Whenever you are looking to buy a new house and start negotiating on the pricing, you are likely to come across these two terms. Both are estimates for the price of a house. Appraisals are estimates by appraisers, and a fair market price is a more organic, consumer-based estimation.
The appraised value or appraisal value is an independent appraiser’s estimation of a house’s value. Typically during the home buying process, there will be multiple appraisals done on the house. The seller will get his or her own, so they can determine a listing price to start at.
Then before closing on a house, your mortgage lender will likely require an additional third-party appraisal to ensure that their investment is safe. They do not want to provide a loan for a house that is extremely overpriced and potentially lose their investment.
The closing appraisal can be intimidating. At this stage of the process, you are pretty much set and determined to buy this house. If the appraisal comes in way over or way under the agreed-upon price, you may have to return to the negotiating table. However, most of the time those problems are avoided and evaluations are pretty similar across the board.
The fair market value of a house is a more objective estimation of a home’s value. Despite their objectivity, fair market valuations are not official appraisals. They are typically used as a starting point for the listing price if a seller decides not to get an actual appraisal to begin with.
Since the market value is flexible, a good way to think of the market value is to consider closing prices. What would you pay for this house?
Fair market value is determined by a few factors. It considers the property itself - size, location, and quality. It also considers pricing of similar homes as does an appraisal. Fair market value also takes into account the surrounding area and market trends. This makes fair market valuations more vulnerable to ups and downs in the real estate market and economy as a whole.
A fair market valuation is part of a comparative market analysis. Anyone with an understanding of the local market can provide an analysis. Real estate agents or brokers can help or point you in the right direction.
In theory, fair market value and appraised value should come out to be about the same, but in practice, that is not always the case. This is because the appraisal value is an estimate determined by an appraisal, while the market value refers to the value the home would sell for on the open market.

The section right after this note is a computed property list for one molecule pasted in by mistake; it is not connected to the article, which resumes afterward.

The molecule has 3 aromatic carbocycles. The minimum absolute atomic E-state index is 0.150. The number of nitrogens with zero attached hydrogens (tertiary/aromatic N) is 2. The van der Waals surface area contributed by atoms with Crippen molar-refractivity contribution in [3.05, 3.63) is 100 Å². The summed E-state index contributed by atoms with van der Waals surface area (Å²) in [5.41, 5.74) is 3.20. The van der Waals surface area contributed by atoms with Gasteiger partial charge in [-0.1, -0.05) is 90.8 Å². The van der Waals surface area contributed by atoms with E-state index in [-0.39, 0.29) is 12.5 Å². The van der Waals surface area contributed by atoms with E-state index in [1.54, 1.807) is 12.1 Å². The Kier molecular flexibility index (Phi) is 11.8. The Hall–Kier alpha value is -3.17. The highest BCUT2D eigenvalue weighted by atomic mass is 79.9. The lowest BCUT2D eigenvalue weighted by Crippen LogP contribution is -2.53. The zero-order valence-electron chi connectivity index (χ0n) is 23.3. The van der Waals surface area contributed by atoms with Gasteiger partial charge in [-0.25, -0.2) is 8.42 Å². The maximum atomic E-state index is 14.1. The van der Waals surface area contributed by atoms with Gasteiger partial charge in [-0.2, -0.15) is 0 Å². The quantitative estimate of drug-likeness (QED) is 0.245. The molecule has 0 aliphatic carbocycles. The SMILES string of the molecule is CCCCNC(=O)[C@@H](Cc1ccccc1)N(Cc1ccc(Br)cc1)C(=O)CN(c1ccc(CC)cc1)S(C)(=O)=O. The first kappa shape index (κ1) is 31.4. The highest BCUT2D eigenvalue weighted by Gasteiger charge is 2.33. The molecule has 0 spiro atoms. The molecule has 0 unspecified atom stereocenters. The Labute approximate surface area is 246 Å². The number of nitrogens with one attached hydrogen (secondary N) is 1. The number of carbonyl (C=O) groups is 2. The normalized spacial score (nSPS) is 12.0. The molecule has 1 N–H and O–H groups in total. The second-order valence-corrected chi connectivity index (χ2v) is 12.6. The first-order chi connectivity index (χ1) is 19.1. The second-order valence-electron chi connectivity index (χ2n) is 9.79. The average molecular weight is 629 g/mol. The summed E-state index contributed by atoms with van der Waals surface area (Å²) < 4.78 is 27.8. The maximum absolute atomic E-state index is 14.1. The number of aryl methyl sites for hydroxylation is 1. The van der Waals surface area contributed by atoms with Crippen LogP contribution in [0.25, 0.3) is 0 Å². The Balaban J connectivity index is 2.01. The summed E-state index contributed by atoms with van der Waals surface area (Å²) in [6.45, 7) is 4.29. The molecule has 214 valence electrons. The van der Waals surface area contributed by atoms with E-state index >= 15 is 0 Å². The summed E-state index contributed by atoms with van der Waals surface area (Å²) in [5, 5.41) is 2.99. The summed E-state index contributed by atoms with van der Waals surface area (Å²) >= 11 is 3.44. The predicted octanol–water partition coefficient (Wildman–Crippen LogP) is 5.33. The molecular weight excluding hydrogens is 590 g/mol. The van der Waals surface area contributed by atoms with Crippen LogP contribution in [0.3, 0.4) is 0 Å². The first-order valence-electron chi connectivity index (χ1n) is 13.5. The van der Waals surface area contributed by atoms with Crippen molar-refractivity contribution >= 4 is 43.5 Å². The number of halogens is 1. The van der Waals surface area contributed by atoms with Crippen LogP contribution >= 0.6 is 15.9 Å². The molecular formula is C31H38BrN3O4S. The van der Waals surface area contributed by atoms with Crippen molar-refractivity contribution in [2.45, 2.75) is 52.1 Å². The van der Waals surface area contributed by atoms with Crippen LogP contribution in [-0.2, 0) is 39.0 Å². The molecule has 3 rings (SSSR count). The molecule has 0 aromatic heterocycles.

Let’s take a close look at what is the difference between the appraised value and market value.
An appraiser considers multiple aspects when compiling his or her appraisal report. First, they need to complete a home inspection. This is a thorough inspection of the house inside and out. They look for things such as:
- Housing Dimensions
- Number and purpose of rooms (i.e. bedrooms, bathrooms, and kitchens)
- Structural integrity
- Included utilities, appliances, and amenities
- Condition of walls, stairs, floors, doors, ceilings,
- Health and safety regulations
- Code compliance
- Age and location
- Condition of gutters, roofing, siding, windows, porch
- Parking and garage
- Neighborhood details
Once they have the details that they need, they compare the home to other similar homes that recently sold. They try to find homes nearby with similar qualities, but if not then they slowly expand outward. Computer software makes this a reasonably quick process.
Then, the appraiser spends a few hours compiling all the data into a 10 or so page report. The report includes the appraisal value and the logic behind the appraiser’s estimation. Most valuations consider one or more of the following cost strategies: cost approach, income approach, and comparison.
Getting an appraisal is a smart option whether you are on the buyer or seller side of the equation. As a seller, an appraisal helps you establish a listing price and ensures that you are not going to run into problems with prospective buyers in the future. You will know that your agreed-upon price will likely secure mortgage funding for your buyer. This makes the entire closing process quick.